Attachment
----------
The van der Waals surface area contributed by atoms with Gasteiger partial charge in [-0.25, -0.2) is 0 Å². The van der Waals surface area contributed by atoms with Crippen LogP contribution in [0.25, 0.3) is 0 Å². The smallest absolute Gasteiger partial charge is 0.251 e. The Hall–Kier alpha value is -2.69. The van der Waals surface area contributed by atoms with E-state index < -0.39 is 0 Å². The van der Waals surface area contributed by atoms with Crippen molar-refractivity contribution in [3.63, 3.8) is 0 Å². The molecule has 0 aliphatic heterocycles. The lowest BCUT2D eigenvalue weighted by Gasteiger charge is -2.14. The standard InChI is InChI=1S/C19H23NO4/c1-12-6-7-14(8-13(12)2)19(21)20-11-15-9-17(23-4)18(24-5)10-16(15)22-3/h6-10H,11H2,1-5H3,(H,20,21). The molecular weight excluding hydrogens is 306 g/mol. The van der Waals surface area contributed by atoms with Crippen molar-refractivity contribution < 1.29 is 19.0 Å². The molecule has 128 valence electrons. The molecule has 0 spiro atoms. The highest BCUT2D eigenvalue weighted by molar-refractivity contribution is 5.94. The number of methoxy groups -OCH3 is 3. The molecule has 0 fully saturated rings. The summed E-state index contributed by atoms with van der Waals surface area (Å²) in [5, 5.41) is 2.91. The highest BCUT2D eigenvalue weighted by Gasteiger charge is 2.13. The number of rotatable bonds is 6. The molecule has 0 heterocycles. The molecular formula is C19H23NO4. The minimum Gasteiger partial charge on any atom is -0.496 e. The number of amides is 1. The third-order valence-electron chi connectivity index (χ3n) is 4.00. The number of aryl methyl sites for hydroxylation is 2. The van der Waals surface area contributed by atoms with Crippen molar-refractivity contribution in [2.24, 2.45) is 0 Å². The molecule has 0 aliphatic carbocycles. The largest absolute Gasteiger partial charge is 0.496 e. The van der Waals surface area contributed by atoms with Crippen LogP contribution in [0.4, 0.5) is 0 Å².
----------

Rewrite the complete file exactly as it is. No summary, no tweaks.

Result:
The van der Waals surface area contributed by atoms with Gasteiger partial charge in [-0.25, -0.2) is 0 Å². The van der Waals surface area contributed by atoms with Crippen LogP contribution in [0.25, 0.3) is 0 Å². The smallest absolute Gasteiger partial charge is 0.251 e. The Hall–Kier alpha value is -2.69. The van der Waals surface area contributed by atoms with E-state index < -0.39 is 0 Å². The van der Waals surface area contributed by atoms with Crippen molar-refractivity contribution in [3.63, 3.8) is 0 Å². The molecule has 0 aliphatic heterocycles. The lowest BCUT2D eigenvalue weighted by Gasteiger charge is -2.14. The standard InChI is InChI=1S/C19H23NO4/c1-12-6-7-14(8-13(12)2)19(21)20-11-15-9-17(23-4)18(24-5)10-16(15)22-3/h6-10H,11H2,1-5H3,(H,20,21). The molecular weight excluding hydrogens is 306 g/mol. The van der Waals surface area contributed by atoms with Crippen molar-refractivity contribution < 1.29 is 19.0 Å². The molecule has 128 valence electrons. The molecule has 0 spiro atoms. The highest BCUT2D eigenvalue weighted by molar-refractivity contribution is 5.94. The number of methoxy groups -OCH3 is 3. The molecule has 0 fully saturated rings. The summed E-state index contributed by atoms with van der Waals surface area (Å²) in [5, 5.41) is 2.91. The highest BCUT2D eigenvalue weighted by Gasteiger charge is 2.13. The number of rotatable bonds is 6. The molecule has 0 heterocycles. The molecular formula is C19H23NO4. The minimum Gasteiger partial charge on any atom is -0.496 e. The number of amides is 1. The third-order valence-electron chi connectivity index (χ3n) is 4.00. The number of aryl methyl sites for hydroxylation is 2. The van der Waals surface area contributed by atoms with Crippen molar-refractivity contribution in [2.24, 2.45) is 0 Å². The molecule has 0 aliphatic carbocycles. The largest absolute Gasteiger partial charge is 0.496 e. The van der Waals surface area contributed by atoms with Crippen LogP contribution in [0.4, 0.5) is 0 Å².